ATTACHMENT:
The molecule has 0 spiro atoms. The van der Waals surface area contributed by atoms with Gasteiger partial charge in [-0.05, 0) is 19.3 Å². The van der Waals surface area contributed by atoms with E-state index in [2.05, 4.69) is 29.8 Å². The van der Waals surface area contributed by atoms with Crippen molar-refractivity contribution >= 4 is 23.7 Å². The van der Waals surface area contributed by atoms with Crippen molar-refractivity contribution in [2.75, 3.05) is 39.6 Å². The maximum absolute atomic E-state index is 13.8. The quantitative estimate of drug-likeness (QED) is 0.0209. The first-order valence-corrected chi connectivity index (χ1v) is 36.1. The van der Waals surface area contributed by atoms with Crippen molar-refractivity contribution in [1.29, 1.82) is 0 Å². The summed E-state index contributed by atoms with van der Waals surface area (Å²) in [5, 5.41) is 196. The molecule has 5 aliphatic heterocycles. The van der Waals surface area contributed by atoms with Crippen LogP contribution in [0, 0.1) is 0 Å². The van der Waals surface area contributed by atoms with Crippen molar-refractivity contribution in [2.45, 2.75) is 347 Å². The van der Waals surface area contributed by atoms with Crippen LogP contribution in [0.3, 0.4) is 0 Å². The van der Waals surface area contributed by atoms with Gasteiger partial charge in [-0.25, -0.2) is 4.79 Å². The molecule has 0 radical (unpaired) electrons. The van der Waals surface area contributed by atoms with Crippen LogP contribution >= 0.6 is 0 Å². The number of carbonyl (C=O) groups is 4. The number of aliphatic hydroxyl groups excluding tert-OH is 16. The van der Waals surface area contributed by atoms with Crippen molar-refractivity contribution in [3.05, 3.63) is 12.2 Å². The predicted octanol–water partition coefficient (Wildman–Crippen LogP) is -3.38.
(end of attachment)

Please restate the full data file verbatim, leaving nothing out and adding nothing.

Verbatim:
The molecule has 0 spiro atoms. The van der Waals surface area contributed by atoms with Gasteiger partial charge in [-0.05, 0) is 19.3 Å². The van der Waals surface area contributed by atoms with E-state index in [2.05, 4.69) is 29.8 Å². The van der Waals surface area contributed by atoms with Crippen molar-refractivity contribution >= 4 is 23.7 Å². The van der Waals surface area contributed by atoms with Crippen molar-refractivity contribution in [2.75, 3.05) is 39.6 Å². The maximum absolute atomic E-state index is 13.8. The quantitative estimate of drug-likeness (QED) is 0.0209. The first-order valence-corrected chi connectivity index (χ1v) is 36.1. The van der Waals surface area contributed by atoms with Crippen molar-refractivity contribution in [1.29, 1.82) is 0 Å². The summed E-state index contributed by atoms with van der Waals surface area (Å²) in [5, 5.41) is 196. The molecule has 5 aliphatic heterocycles. The van der Waals surface area contributed by atoms with Crippen LogP contribution in [0, 0.1) is 0 Å². The van der Waals surface area contributed by atoms with Crippen molar-refractivity contribution in [2.45, 2.75) is 347 Å². The van der Waals surface area contributed by atoms with Crippen LogP contribution in [0.3, 0.4) is 0 Å². The van der Waals surface area contributed by atoms with Gasteiger partial charge in [-0.25, -0.2) is 4.79 Å². The molecule has 0 radical (unpaired) electrons. The van der Waals surface area contributed by atoms with Crippen LogP contribution >= 0.6 is 0 Å². The number of carbonyl (C=O) groups is 4. The number of aliphatic hydroxyl groups excluding tert-OH is 16. The van der Waals surface area contributed by atoms with Crippen molar-refractivity contribution in [3.05, 3.63) is 12.2 Å². The predicted octanol–water partition coefficient (Wildman–Crippen LogP) is -3.38.